To use this strategy, ask yourself, "How does my argument affect how I approach the text or issue?"
The "Connecting to a Course Theme" Strategy
When you use the "connecting to a course theme" strategy to write your conclusion, you are establishing a connection between your paper's thesis and a larger theme or idea from the course for which you are writing your paper.
For example, consider a paper about mothers and daughters in Eudora Welty's Delta Wedding for a class called "The Inescapable South." This paper argues that a strong dependence on the mother is analogous to a strong dependence on the South. A "connecting to a course theme" conclusion for this paper might propose that Welty's daughter characters demonstrate what type of people can and cannot escape the South.
To use this strategy, ask yourself, "What is an overall theme of this course? How does my paper's thesis connect?"
The "Complicating Your Claim" Strategy
When you use the "complicating your claim" strategy to write your conclusion, you are using one or more additional resources to develop a more nuanced final thesis. Such additional resources could include a new outside source or textual evidence that seemingly contradicts your argument.
For example, consider a paper about Ireland's neutrality during World War II. This paper argues that Ireland refused to enter the war because it wanted to assert its sovereignty, not because it had no opinion about the conflict. A "complicating your claim" conclusion for this paper might provide historical evidence that Ireland did aid the Allies, suggesting that the Irish were more influenced by international diplomacy than their formal neutrality might suggest.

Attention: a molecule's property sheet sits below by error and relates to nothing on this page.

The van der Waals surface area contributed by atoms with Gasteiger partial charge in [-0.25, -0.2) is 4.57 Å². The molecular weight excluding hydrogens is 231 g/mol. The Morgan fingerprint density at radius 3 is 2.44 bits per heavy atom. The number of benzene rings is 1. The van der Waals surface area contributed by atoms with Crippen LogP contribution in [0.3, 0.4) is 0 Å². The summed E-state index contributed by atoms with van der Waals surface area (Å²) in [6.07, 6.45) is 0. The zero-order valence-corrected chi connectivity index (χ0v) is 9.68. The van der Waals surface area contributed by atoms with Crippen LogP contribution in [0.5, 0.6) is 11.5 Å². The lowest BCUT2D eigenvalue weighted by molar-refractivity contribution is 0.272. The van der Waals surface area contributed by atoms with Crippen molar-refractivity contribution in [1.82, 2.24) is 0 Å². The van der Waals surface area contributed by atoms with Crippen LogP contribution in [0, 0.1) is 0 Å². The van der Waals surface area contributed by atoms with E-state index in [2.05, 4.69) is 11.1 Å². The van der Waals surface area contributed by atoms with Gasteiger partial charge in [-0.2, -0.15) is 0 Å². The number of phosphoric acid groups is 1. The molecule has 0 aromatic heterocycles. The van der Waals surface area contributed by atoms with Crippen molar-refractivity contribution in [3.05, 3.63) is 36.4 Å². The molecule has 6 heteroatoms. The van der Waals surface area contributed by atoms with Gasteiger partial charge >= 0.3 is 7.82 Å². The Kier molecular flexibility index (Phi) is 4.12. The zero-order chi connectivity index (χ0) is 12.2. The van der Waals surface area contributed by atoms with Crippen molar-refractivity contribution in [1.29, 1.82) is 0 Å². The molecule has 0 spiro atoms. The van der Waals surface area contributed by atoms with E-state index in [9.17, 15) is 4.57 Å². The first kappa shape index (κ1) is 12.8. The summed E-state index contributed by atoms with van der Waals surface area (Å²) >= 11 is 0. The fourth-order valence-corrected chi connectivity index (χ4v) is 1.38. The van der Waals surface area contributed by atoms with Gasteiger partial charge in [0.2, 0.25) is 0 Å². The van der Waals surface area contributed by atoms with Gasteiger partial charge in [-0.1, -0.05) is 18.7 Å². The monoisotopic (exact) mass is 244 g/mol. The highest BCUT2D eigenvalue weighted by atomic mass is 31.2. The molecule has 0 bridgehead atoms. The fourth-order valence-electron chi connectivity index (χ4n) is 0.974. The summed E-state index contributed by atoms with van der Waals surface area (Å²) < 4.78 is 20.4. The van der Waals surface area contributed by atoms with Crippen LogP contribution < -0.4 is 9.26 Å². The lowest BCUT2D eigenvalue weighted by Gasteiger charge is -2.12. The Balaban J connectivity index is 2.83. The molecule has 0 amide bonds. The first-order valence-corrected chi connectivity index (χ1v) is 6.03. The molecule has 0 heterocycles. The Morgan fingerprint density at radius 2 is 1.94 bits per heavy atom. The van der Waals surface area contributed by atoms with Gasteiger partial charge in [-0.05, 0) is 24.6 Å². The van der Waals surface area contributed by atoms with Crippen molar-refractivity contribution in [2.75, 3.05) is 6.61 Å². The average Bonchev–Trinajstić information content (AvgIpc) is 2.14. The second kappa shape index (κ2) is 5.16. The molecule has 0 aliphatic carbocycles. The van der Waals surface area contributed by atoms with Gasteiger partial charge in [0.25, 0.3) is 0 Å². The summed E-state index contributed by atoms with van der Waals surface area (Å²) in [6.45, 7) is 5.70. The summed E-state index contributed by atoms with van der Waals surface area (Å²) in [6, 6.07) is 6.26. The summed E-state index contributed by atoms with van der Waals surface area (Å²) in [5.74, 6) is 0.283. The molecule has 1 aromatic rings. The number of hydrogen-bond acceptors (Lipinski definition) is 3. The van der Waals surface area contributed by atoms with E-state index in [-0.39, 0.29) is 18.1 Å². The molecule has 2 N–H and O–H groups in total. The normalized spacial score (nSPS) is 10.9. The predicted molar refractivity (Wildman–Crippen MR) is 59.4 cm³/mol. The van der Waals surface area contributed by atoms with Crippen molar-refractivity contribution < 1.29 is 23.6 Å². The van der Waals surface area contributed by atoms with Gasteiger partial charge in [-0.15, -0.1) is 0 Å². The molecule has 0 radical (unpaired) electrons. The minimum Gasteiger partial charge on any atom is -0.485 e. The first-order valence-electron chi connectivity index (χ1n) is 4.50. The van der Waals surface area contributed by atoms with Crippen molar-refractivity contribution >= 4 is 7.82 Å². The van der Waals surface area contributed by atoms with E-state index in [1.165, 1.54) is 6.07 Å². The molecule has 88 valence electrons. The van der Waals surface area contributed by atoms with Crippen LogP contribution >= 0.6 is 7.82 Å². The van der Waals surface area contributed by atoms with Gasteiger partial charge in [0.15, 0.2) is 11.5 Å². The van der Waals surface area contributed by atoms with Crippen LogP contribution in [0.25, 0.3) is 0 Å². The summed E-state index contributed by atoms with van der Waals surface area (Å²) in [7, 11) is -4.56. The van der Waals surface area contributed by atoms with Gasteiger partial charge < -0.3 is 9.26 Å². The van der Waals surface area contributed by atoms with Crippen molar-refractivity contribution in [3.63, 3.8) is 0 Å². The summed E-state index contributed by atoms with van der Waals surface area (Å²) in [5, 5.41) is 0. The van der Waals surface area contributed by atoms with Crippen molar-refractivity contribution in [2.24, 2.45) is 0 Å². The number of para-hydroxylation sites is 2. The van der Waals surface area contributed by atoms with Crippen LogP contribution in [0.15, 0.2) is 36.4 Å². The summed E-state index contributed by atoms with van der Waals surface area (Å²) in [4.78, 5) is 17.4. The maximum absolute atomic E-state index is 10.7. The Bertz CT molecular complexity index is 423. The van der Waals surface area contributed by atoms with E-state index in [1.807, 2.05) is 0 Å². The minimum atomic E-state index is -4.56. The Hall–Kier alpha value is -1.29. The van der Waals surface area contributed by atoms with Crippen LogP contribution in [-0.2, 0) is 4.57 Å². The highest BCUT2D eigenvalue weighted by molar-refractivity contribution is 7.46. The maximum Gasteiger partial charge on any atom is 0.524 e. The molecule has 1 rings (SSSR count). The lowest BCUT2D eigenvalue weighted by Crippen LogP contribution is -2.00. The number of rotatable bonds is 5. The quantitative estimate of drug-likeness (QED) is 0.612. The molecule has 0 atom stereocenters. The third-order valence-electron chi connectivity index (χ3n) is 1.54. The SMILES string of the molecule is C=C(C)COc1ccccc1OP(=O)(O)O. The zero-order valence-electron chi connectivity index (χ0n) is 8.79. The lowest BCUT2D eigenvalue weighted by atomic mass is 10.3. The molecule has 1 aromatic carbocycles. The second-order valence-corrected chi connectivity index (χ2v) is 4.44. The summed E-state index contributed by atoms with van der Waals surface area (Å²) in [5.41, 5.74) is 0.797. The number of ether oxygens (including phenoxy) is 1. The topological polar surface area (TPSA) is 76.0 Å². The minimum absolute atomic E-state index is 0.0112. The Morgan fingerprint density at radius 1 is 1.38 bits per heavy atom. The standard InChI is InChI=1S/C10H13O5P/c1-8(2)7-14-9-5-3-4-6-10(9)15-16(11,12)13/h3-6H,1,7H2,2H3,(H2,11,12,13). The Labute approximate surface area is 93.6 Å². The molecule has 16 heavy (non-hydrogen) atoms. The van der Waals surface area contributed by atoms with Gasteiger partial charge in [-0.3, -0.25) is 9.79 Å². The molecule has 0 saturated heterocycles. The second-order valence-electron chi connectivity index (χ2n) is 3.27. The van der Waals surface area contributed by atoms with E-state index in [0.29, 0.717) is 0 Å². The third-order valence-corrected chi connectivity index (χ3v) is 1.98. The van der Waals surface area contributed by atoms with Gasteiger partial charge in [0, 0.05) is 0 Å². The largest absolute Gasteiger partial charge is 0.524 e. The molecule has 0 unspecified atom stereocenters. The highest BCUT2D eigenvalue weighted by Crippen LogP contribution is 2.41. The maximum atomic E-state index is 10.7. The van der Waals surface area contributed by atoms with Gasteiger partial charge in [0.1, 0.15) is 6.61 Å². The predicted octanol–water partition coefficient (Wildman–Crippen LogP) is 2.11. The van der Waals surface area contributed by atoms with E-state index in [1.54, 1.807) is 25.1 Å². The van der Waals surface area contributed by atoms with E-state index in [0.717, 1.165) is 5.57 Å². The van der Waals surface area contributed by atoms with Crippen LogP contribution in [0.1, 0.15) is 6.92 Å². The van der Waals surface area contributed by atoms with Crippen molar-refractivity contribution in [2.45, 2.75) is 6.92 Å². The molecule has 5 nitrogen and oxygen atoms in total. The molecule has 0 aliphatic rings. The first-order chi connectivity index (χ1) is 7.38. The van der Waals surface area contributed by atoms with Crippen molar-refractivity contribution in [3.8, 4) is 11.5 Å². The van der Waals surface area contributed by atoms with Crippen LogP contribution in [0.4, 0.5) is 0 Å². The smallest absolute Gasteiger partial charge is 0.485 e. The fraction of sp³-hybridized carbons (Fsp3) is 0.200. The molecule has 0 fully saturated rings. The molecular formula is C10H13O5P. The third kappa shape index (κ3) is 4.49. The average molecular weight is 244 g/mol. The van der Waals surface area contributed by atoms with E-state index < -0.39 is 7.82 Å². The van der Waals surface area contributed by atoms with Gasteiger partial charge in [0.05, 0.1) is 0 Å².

To use this strategy, ask yourself, "Is there any evidence against my thesis?" or "What does an outside source have to say about my thesis?"
The "Posing a New Question" Strategy
When you use the "posing a new question" strategy to write your conclusion, you are inviting the reader to consider a new idea or question that has appeared as a result of your argument.
For example, consider a paper about three versions of the folktale "Rapunzel." This paper argues that German, Italian, and Filipino versions of "Rapunzel" all vary in terms of characterization, plot development, and moral, and as a result have different themes. A "posing a new question" conclusion for this paper might ask the historical and cultural reasons for how three separate cultures developed such similar stories with such different themes.
To use this strategy, ask yourself, "What new question has developed out of my argument?"
The "Addressing Limitations" Strategy
When you use the "addressing limitations" strategy to write your conclusion, you are discussing the possible weaknesses of your argument and, thus, the fallibility of your overall conclusion. This strategy is often useful in concluding papers on scientific studies and experiments.